Port embraces smart mapping technology to improve shipping efficiency
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The ability to visualise the “where” dimension in patterns, trends and other spatial relationships is crucial for planning and optimising processes. We’ve previously seen location intelligence being applied to Nepal’s HDX (Human Data Exchange) platform for disaster relief. Another example is the NINA app in Brazil, which empowers women to report harassment in public places. Now, Europe’s largest port is utilising geospatial data to coordinate and advance port operations.
The Port of Rotterdam Authority and Esri have partnered up to create a dynamic mapping software and data hub for port users. It combines geographic, sensor and real-time data to sculpt a digital twin that offers contextual insights into all things static, mobile, human-driven or autonomous. Industrial grade sensors are connected for security and management functions, and 2D maps are gradually being replaced by 3D ones.
This degree of situational awareness will pave the way for improved workflow integration, asset monitoring, streamlined interfaces and vessel traffic management in the port. Smart mapping forms predictive models of weather, water and traffic conditions to determine when vessels can safely dock. Alerts are sent to managers, administrators, safety personnel, supply chain stakeholders to coordinate port activity. These tools increase the efficiency of loading/offloading processes and reduces congestion – issues which the maritime transport industry has traditionally struggled with.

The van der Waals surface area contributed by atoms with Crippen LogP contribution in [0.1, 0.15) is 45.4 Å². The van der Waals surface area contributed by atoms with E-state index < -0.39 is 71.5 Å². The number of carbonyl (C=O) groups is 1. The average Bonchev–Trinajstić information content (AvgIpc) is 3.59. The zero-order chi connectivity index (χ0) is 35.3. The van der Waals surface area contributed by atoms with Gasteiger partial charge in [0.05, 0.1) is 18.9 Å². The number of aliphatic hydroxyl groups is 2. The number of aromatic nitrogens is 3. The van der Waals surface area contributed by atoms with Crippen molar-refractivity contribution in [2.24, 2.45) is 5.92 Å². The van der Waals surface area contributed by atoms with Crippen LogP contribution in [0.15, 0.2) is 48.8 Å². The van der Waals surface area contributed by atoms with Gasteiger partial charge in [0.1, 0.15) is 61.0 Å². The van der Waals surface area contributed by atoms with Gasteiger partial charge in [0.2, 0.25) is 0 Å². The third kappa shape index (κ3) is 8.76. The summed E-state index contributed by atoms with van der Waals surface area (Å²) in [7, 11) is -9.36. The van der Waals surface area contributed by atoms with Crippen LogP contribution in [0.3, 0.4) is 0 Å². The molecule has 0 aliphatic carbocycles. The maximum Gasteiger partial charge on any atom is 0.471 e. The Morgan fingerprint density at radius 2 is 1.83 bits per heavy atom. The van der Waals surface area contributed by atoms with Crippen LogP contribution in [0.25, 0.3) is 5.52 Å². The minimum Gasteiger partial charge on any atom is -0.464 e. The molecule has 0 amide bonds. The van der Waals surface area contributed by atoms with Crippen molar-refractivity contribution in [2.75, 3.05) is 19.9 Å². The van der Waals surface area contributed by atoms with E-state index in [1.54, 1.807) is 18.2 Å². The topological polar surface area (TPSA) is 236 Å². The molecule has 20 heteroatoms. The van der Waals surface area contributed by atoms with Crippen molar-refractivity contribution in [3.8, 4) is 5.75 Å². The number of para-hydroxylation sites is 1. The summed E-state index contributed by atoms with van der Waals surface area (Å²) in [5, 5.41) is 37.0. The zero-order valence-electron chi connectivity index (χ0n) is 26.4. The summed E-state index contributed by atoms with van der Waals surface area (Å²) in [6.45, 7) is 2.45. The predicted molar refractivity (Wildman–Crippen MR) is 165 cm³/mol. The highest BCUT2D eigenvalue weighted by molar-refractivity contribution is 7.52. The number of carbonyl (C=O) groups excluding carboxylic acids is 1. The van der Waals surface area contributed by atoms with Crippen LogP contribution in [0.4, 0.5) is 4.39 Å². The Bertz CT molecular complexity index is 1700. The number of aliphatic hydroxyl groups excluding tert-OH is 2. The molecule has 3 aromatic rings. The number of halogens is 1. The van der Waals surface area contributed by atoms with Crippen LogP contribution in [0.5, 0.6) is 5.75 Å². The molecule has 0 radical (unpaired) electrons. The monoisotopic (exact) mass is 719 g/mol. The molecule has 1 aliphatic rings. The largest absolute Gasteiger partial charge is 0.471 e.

The Port of Rotterdam’s seeks to become the ‘world’s smartest port’, and realise a global network of ports and supply chain partners. It envisions 2030 as the year when autonomous vessels will interact seamlessly with those operated by people.
Spotted by Pamela Brown, written by Springwise.
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